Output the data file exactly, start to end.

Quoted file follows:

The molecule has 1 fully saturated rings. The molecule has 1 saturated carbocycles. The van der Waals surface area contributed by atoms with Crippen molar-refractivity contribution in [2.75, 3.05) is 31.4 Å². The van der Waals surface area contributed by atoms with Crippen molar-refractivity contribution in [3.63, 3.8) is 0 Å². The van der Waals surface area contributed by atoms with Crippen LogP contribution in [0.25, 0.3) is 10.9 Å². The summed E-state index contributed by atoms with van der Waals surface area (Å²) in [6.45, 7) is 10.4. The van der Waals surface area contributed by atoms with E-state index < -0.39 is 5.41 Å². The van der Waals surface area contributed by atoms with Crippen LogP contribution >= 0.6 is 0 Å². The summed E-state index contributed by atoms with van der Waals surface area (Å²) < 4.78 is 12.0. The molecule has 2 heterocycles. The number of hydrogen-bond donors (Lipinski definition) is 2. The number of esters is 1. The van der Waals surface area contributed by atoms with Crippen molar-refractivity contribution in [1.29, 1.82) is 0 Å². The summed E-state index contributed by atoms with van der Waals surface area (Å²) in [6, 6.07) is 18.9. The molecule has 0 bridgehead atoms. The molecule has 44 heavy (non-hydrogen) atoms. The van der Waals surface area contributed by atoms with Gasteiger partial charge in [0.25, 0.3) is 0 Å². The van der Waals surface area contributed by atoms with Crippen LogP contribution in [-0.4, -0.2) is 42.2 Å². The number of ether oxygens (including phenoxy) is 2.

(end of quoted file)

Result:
The molecule has 1 fully saturated rings. The molecule has 1 saturated carbocycles. The van der Waals surface area contributed by atoms with Crippen molar-refractivity contribution in [2.75, 3.05) is 31.4 Å². The van der Waals surface area contributed by atoms with Crippen molar-refractivity contribution in [3.63, 3.8) is 0 Å². The van der Waals surface area contributed by atoms with Crippen LogP contribution in [0.25, 0.3) is 10.9 Å². The summed E-state index contributed by atoms with van der Waals surface area (Å²) in [6.45, 7) is 10.4. The van der Waals surface area contributed by atoms with E-state index < -0.39 is 5.41 Å². The van der Waals surface area contributed by atoms with Crippen LogP contribution >= 0.6 is 0 Å². The summed E-state index contributed by atoms with van der Waals surface area (Å²) < 4.78 is 12.0. The molecule has 2 heterocycles. The number of hydrogen-bond donors (Lipinski definition) is 2. The number of esters is 1. The van der Waals surface area contributed by atoms with Crippen molar-refractivity contribution in [1.29, 1.82) is 0 Å². The summed E-state index contributed by atoms with van der Waals surface area (Å²) in [6, 6.07) is 18.9. The molecule has 0 bridgehead atoms. The molecule has 44 heavy (non-hydrogen) atoms. The van der Waals surface area contributed by atoms with Gasteiger partial charge in [0.25, 0.3) is 0 Å². The van der Waals surface area contributed by atoms with Crippen LogP contribution in [-0.4, -0.2) is 42.2 Å². The number of ether oxygens (including phenoxy) is 2.